Saturday, September 14, 2013

What is moral in warfare? What is moral in life? by Brian Francis Heffron

Lord Louis Mountbatten was a member of the British royal family. This “royal” family were formerly called the Battenberg’s of Germany, but during the First World War they were forced to anglicize their name to Windsor. Why? Because the Tommie’s in the trenches did not relate to fighting for a royal family that was German, just like his enemy in a trench not fifty feet away. So changing it to Windsor, named after the most famous of the Royal Family’s ancient palaces, just seemed right.  

During the Second World War, Mountbatten was Admiral of the Fleet under Churchill, neither of them supporters of the Irish cause. Mountbatten was also the last Viceroy of India, the man who turned over the “jewel of the empire” to its own people, in short, a vestige of the colonial era and a walking symbol of imperialism at its height.  

In1979, as he motored his yacht out of Mullaghmore harbor in the Irish Republic,the craft was shattered to splinters by a bomb. No one in any counter terrorism organization in the world could explain why Mountbatten had been targeted, either then or now. There seemed to be no tactical advantage to this assassination.

In fact, that very same day, the IRA had taken on the crème of the British Forces in Ireland near Warrenpoint along the border between the Irish Republic and the territory still controlled by the crown in the north of Ireland. There they cleverly lured in the British 1st Battalion, Parachute Regiment, (the same soldiers who shot unarmed teens on Bloody Sunday) first into a convoy ambush, and then to land their rescuing helicopter directly on top of explosive caches.  Eighteen 1PARA British soldiers were killed. Two innocent British tourists, who were taken for IRS detonating operatives, were shot by the 1PARA as well. There were no Irish injuries. 

So, you have two military operations at work on the same day. One that appears to be a grim terrorist attack on the Royal Family itself, and the other a tactical, stealth-based, “lure” attack on the most hated, but best trained forces of your enemy. One attack asymmetric and small, one military based, large and direct: But both attacks were on the the same enemy on the same day. Both were successful with no loss of life (2 IRA Active Duty officers were arrested near Warrenpoint, but released for lack of evidence, and one man was eventually imprisoned after being caught driving away from Mullaghmore. He was eventually freed by the Good Friday agreement.) Both events would definitely seemed to be tied together, but in some cases of history the obvious is not the truth.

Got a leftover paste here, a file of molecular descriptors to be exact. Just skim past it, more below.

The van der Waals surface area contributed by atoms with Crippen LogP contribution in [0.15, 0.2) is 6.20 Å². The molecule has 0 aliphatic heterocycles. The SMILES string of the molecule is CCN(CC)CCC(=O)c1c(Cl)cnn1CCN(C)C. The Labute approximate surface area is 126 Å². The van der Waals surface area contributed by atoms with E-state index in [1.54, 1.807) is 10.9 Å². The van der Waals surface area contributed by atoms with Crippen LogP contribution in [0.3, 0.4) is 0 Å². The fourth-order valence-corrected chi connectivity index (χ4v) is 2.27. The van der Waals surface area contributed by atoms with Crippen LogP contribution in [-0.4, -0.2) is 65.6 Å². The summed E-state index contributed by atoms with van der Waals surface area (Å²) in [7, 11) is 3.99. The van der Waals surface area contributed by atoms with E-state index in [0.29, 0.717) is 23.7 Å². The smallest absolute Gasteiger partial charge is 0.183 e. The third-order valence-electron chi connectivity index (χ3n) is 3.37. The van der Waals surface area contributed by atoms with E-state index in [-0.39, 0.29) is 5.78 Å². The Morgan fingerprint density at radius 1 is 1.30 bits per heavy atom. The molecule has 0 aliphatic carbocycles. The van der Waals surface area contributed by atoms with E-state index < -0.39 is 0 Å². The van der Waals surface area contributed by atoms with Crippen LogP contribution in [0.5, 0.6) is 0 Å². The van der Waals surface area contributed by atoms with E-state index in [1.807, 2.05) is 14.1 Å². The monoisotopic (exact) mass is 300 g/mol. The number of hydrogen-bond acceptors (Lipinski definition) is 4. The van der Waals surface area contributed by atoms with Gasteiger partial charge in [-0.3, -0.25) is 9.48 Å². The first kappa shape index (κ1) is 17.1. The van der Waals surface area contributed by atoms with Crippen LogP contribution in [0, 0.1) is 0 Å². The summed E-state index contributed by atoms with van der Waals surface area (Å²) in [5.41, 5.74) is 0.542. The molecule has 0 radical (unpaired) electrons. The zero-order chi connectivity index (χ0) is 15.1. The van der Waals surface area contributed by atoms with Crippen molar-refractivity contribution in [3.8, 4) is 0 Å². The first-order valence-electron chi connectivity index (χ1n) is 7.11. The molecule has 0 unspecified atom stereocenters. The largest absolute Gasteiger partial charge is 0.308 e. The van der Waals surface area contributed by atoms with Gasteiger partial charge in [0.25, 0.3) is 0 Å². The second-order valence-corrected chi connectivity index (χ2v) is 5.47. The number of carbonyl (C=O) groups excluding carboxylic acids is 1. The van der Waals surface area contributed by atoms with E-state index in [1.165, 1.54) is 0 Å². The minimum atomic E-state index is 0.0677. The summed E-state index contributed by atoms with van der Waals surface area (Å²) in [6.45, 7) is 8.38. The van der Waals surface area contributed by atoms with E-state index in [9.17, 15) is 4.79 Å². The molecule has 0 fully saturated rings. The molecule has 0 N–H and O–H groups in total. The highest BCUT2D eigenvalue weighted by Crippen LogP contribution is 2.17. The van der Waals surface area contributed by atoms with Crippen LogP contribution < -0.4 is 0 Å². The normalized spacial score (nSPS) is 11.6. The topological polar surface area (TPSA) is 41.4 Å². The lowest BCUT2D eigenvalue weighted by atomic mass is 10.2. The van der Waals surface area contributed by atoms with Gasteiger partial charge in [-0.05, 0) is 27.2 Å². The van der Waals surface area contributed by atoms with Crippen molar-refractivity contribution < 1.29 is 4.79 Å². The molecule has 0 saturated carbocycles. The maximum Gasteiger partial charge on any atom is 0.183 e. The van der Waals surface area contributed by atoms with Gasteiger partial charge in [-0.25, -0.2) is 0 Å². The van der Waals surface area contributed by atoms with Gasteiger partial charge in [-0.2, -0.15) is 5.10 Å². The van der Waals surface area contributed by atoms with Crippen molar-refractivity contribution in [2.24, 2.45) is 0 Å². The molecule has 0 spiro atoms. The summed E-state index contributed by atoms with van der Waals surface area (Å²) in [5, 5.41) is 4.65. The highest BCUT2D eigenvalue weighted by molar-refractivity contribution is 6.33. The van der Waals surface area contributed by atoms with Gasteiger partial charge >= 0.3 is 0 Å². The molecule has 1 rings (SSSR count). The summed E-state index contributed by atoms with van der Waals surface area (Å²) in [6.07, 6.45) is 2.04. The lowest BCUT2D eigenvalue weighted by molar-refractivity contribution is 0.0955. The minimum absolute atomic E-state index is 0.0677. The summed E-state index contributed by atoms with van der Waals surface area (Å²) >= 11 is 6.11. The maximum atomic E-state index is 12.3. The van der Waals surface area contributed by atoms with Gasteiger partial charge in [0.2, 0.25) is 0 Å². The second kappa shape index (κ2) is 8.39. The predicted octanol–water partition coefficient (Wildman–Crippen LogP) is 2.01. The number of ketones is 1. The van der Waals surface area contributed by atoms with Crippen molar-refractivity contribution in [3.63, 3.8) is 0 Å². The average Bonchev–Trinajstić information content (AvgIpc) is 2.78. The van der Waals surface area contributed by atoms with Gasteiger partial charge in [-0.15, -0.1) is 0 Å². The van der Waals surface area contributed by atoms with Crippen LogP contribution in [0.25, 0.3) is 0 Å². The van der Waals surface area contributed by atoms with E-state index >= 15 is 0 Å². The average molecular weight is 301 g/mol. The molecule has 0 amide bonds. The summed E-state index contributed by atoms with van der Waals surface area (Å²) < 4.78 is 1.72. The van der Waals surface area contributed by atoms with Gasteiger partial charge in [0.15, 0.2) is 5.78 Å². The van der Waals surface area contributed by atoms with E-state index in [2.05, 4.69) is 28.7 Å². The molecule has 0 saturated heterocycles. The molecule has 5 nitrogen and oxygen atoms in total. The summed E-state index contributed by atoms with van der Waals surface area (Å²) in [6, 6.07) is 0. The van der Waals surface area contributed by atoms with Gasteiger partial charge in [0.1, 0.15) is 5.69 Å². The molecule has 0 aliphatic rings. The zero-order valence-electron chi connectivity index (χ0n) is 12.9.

Suppose the military attack, which was so large that it definitely had to involve complete IRA participation on a previously unprecedented scale, were the only IRA operation that day?

Suppose some other IRA personal, on their own time and for their own reasons, assisted an ancient and great old Irish Family when the moment finally came for them to go after Mountbatten. Suppose it was not because of who he was or what he represented. Suppose it was because of something that he, personally had done when he was a midshipman, visiting Belfast and being shown around the Irish countryside by local officials who wanted to show him how they dealt there with “Irish upstart Rack-renters”:  

What they would do would be they would bring a battering ram and a triangle of logs to rig it and then they would batter the hand wrought stone home with the Irish people still inside it. That is the truth. That is what they did. 

Now just suppose for a moment that that was the scene that you, some how turned into an Irish lad or lass, came home to one day after a being afoot in the fields or away selling eggs at the market. The stone home your Father built now a heap. A pile, a wreak, and there beneath it your Father’s body, still breathing, but dying beneath the weight of what he had so carefully constructed.  

And there, at the edge of this smoking sadness was little Mountbatten, somehow still all spiffy and white  in his navel ducks. Laughing at this destruction created for his amusement. Don’t you think that laughter would ring in your ears forever? 

And so you knelt beside your mother at your dying father’s arm and he pulled you down and told you in a whisper: “Take no revenge until you Mother is in her grave.”
And suppose that woman was of healthy Irish stock: Ancient Celtic Stock. And that she lived to be 106 years old. And so a family waited, and while they waited some of them immigrated to America. But they probably stayed in the fight. Supplying money and arms and support from Chicago, their new home in the breast of America.  

So my question to you is: which was more moral? Was there any moral choice? Do we have any responsibility to our dead ancestors? Which was morally worse?

A carefully planned military to military strike at Warrenpoint, or the murder of a callow youth, who had grown royally old, but who had once laughed mercilessly at a dying Irish Patriarch?  

I’m just a writer so I sure don’t know. 

P.S: Immediately after the Mountbatten and Warrenpoint attacks, the British supported terrorist group the Ulster Volunteer Force (UVF) retaliated by shooting dead a Catholic man, John Patrick Hardy (43), at his home in Belfast's New Lodge estate. Hardy was targeted by the UVF Belfast Brigade in the mistaken belief that he was a member of the Provisional IRA. He was not.


Available on Amazon — May 2013

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